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The Conus Biodiversity Website

CATALOGUE OF RECENT AND FOSSIL CONUS

  Conus tenuistriatus Sowerby ii, 1857.

Range: Indian Ocean (absent from Red Sea); Philippines to Papua New Guinea. French Polynesia. and Marshall Is.

Description: Moderately small to moderately large. light to moderately solid. Last whorl usually ovate or ventricosely conical, sometimes conical; narrowly ovate to narrowly conoid- cylindrical in French Polynesia (Pl. 50. Fig. 7): outline usually convex, left side sometimes constricted at base. Shoulder rounded to indistinct. Spire of moderate height, outline domed to almost straight. Larval shell multispiral. First 3-6 postnuclear whorls distinctly to weakly tuberculate. Teleoconch sutural ramps flat to convex, with 1-2 increasing to 7-10 very weak spiral grooves or striae. Last whorl with fine, closely spaced. usually finely granulose spiral ribs from base to shoulder.

Shell Morphometry
  L 27-68 mm
     (-Fr. Polynesian form 27-34)
  RW 0.08-0.25 g/mm
     (L 31-56 mm; -Fr. Polynesian form 0.04-0.09 g/mm)
  RD 0.51-0.62
     (-Fr. Polynesian form 0.47-0.49)
  PMD 0.72-0.86
     (-Fr. Polynesian form 0.72-0.83)
  RSH 0.13-0.22

Ground colour white to pale blue, tinged with violet in specimens from French Polynesia. Last whorl with 2 broad pale to dark brownish violet spiral bands, leaving 1 narrow ground-colour band below centre and sometimes 1 below shoulder. Base usually violet. Larval whorls and first postnuclear sutural ramps pinkish violet. Following sutural ramps with irregularly set brown radial streaks and blotches. Aperture violet, grading to white during growth.

Periostracum brown, moderately thick, slightly translucent to opaque, with interlaced axial ridges.

Dorsum of foot light red, darker at ends, with white and sometimes black dots. Sole of foot uniformly red or paler centrally, with sparse white dots. Rostrum light red, darker basally. Tentacles white to light red, darker at tips. Siphon red, ringed with dotted tan lines and sparsely dotted with white, sometimes paler distally or ventrally (Pl. 76, Fig. 55; Plate 83, Second row) (Chaberman, pers. comm., 1981; Pearson, unpubl. observ.).

Habitat and Habits: Shallow subtidal to about 25 m, from coral reef lagoon to fore-reef; on lagoon pinnacles, in caves and under coral rocks.

Discussion: C. glans is the most similar species; specimens are often difficult to distinguish. On the sutural ramps, C. glans has usually strong spiral grooves separated by granulose ribs rather than weak spiral grooves or striae as in C. tenuistriatus. C. glans also has a generally cylindrical last whorl (PMD 0.66-0.84) with stronger, somewhat less closely spaced spiral ribs. Other similar species are the sympatric C. granum and C. coffeae. C. granum differs in its bluish or reddish violet colour, and very weak spiral ribs on the last whorl; its pattern includes 3 (vs. 2) spiral colour bands and brown spots edging the subcentral ground-colour band adapically. For comparison with C. coffeae, see the Discussion of that species. Shells from French Polynesia (Pl. 50, Fig. 7) have a narrower last whorl and are tinged with violet instead of blue. We provisionally consider them to represent a geo-graphic race of C. tenuistriatus. Indian Ocean specimens (Pl. 50, Figs. 4,6) differ only slightly from those from the W. Pacific (Pl. 50, Fig. 5); the former have lighter and mere brown colouration and more conical last whorls. We include C. tendineus var. granulosus as a synonym of C. tenuistriatus rather than of C. violaceus, because its type locality, Annaa Id., Tuamotu Archipelago, is likely correct, as it was collected by Hugh Cuming (see Dance, 1986).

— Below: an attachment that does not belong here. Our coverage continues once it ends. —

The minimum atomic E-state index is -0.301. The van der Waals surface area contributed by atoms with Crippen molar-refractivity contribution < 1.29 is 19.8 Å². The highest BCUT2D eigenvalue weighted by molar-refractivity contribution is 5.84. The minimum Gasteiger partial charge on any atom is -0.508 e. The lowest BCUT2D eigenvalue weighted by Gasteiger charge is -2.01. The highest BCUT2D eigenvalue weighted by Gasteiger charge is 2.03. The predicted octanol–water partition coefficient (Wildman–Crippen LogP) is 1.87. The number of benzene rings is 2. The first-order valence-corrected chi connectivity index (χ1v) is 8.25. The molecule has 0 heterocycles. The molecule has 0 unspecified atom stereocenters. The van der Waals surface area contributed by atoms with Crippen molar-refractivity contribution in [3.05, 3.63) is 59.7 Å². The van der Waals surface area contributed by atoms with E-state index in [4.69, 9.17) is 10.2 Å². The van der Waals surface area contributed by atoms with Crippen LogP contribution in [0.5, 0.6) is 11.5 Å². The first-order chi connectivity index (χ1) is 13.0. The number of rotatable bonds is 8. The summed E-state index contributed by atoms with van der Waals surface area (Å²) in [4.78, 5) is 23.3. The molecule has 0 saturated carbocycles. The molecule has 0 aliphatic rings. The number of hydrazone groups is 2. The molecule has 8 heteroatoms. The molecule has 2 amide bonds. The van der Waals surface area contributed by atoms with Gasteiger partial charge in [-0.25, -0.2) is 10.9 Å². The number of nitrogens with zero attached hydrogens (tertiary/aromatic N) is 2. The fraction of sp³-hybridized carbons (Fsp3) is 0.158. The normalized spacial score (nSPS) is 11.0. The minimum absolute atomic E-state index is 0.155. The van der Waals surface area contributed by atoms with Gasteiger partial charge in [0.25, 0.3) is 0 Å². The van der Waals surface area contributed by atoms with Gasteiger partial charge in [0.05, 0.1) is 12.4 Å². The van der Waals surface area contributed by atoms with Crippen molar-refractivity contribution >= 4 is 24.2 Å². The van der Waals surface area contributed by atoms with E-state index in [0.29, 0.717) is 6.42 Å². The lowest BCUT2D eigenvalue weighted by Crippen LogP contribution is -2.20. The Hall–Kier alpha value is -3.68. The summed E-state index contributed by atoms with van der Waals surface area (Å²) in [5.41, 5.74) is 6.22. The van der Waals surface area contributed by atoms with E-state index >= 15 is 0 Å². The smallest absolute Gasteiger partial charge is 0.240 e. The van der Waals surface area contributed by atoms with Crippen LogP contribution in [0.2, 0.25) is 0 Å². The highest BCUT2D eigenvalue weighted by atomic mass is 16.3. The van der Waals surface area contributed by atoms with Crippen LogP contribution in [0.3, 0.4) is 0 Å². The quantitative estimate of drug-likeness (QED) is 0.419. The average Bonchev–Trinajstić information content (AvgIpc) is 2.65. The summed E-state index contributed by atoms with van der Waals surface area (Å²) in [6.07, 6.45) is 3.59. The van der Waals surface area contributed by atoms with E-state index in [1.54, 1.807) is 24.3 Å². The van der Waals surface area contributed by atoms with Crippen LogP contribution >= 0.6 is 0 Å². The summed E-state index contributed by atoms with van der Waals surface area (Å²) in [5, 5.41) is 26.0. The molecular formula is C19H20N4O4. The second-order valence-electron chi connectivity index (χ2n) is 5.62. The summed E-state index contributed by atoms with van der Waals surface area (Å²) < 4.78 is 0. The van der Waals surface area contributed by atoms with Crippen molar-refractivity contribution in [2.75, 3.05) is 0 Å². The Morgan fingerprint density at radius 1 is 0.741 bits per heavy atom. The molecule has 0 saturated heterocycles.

Range Map Image

C. tenuistriatus range map

This section contains verbatim reproductions of the accounts of 316 species of Conus from the Indo-Pacific region, from Manual of the Living Conidae, by Röckel, Korn and Kohn (1995). They are reproduced with the kind permission of the present publisher, Conchbooks.

All plates and figures referred to in the text are also in Röckel, Korn & Kohn, 1995. Manual of the Living Conidae Vol. 1: Indo-Pacific Region.

The range maps have been modified so that each species account has it own map, rather than one map that showed the ranges of several species in the original work. This was necessary because each species account is on a separate page on the website and not confined to the order of accounts in the book.

 

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